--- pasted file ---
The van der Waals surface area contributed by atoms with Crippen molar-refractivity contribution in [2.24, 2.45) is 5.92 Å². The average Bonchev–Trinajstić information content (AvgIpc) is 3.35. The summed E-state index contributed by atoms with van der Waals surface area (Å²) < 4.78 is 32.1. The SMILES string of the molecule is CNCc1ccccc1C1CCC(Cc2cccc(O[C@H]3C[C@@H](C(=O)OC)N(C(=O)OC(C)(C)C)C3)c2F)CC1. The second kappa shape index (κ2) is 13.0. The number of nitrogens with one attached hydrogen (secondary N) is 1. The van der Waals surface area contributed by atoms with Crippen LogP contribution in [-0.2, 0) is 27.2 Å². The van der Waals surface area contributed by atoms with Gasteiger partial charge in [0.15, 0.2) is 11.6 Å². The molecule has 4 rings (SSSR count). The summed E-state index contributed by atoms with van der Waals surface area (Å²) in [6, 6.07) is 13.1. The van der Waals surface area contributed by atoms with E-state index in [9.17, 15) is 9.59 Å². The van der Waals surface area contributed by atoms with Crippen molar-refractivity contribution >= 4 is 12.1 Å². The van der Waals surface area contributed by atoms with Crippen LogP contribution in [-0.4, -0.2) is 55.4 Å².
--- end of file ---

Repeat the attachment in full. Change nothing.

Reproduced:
The van der Waals surface area contributed by atoms with Crippen molar-refractivity contribution in [2.24, 2.45) is 5.92 Å². The average Bonchev–Trinajstić information content (AvgIpc) is 3.35. The summed E-state index contributed by atoms with van der Waals surface area (Å²) < 4.78 is 32.1. The SMILES string of the molecule is CNCc1ccccc1C1CCC(Cc2cccc(O[C@H]3C[C@@H](C(=O)OC)N(C(=O)OC(C)(C)C)C3)c2F)CC1. The second kappa shape index (κ2) is 13.0. The number of nitrogens with one attached hydrogen (secondary N) is 1. The van der Waals surface area contributed by atoms with Crippen LogP contribution in [-0.2, 0) is 27.2 Å². The van der Waals surface area contributed by atoms with Gasteiger partial charge in [0.15, 0.2) is 11.6 Å². The molecule has 4 rings (SSSR count). The summed E-state index contributed by atoms with van der Waals surface area (Å²) in [6, 6.07) is 13.1. The van der Waals surface area contributed by atoms with E-state index in [9.17, 15) is 9.59 Å². The van der Waals surface area contributed by atoms with Crippen molar-refractivity contribution >= 4 is 12.1 Å². The van der Waals surface area contributed by atoms with Crippen LogP contribution in [-0.4, -0.2) is 55.4 Å².